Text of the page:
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Bill banning hair-based discrimination in Michigan headed to governor’s desk

Sarah Anthony hugs person next to her
Sen. Sarah Anthony, a Lansing Democrat and the CROWN Act’s sponsor, celebrates the bill’s House passage. (Bridge photo by Lauren Gibbons)
  • Bill would add anti-discrimination protections for traditional Black hairstyles like braids and locs
  • It passed both the Senate and House and will soon head to the governor
  • Latest effort by Democratic majority Legislature to expand state’s civil rights law

Legislation banning employers from discriminating against Michigan residents with braids, locs, twists or other traditionally Black hairstyles will soon head to the governor’s desk. 

The Michigan House on Wednesday voted 100-7 to approve the “Creating a Respectful and Open World for Natural Hair,” or CROWN, Act, which would extend the state’s civil rights protections against racial discrimination to hairstyles and hair textures.


Supporters say the additional protections would go a long way toward safeguarding Black Michigan residents getting pushback for their hairstyle choices. 


Multiple studies conducted in 2020 by Michigan State University and Duke University show Black women with natural hair were seen as “less professional, less competent, and less likely to be recommended for a job interview” than their Black peers with straight hair or white women.

Black students are also more likely than any other racial or ethnic group to face suspension over dress code or long hair violations, according to The Brookings Institution, a D.C.-based policy think tank

“Discrimination based on hairstyles has long served as a thinly-veiled excuse to discriminate,” said Rep. Stephanie Young, D-Detroit. “This form of prejudice is a real problem that many men, women and children are forced to face every day.”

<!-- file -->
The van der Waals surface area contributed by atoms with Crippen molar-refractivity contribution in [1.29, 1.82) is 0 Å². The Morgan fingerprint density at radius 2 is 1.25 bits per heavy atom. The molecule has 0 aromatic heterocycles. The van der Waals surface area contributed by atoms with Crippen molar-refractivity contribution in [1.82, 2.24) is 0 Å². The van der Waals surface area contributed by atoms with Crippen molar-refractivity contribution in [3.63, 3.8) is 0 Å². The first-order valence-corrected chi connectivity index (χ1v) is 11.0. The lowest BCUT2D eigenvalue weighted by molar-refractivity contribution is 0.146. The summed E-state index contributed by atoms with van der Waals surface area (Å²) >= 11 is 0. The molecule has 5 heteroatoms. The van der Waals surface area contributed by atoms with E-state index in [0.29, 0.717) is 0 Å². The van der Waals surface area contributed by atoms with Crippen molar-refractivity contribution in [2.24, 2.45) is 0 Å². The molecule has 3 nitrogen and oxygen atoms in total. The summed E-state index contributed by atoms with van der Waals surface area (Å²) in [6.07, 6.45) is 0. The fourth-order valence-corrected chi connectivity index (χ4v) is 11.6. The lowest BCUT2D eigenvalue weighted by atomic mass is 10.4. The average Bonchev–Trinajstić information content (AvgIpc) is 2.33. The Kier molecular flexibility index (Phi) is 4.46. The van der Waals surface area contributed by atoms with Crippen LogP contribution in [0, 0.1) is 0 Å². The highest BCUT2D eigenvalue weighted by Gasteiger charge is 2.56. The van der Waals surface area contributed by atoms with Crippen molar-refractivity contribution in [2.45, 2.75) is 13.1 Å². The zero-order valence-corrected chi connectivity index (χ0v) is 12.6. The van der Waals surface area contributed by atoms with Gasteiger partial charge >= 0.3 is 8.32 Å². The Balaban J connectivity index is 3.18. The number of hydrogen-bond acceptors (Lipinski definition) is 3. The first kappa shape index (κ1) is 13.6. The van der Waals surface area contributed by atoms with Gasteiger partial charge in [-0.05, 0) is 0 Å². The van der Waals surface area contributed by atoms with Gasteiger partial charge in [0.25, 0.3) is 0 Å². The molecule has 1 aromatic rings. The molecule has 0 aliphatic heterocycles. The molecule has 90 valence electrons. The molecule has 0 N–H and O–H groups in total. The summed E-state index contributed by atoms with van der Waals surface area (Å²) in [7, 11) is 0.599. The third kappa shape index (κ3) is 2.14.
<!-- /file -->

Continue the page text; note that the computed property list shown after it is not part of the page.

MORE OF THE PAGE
a group of people in the Michigan House
Black lawmakers in the House said the bill would prevent situations where people are forced by employers to change or cut their hair. (Bridge photo by Lauren Gibbons)

In 2021, a student and a school staffer in Mount Pleasant cut off the hair of a 7-year-old biracial girl, whose father filed a federal lawsuit claiming racial discrimination. In 2019, an 8-year-old girl in Jackson was barred from taking school pictures for having red hair extensions

Currently there are no federal protections against race-based hair discrimination. But if signed, Michigan would be among at least 20 states and Washington, D.C. with similar laws, according to the Virginia-based human resources association Society for Human Resource Management.

According to the CROWN Coalition, an advocacy group promoting the efforts nationwide, legislation was first approved by the state of California in 2019 and has since been filed in 24 states.


Sen. Sarah Anthony, the Lansing Democrat who sponsored the legislation, was present on the House floor for the vote, visibly emotional as “yes” votes filled the screen. She’s been pushing for the effort since 2019, but her bills hadn’t gotten a hearing prior to this session. 

“I was laughed out of rooms,” Anthony said during Senate testimony last month. “People told me and encouraged me to focus on issues that really matter, things of substance.”

The CROWN Act is Democrats’ latest effort to expand civil rights protections since they took over the majority in the state Legislature in January. Since then, Democrats have passed laws to prevent discrimination based on sexual orientation, gender identity, and a person's decision to receive an abortion

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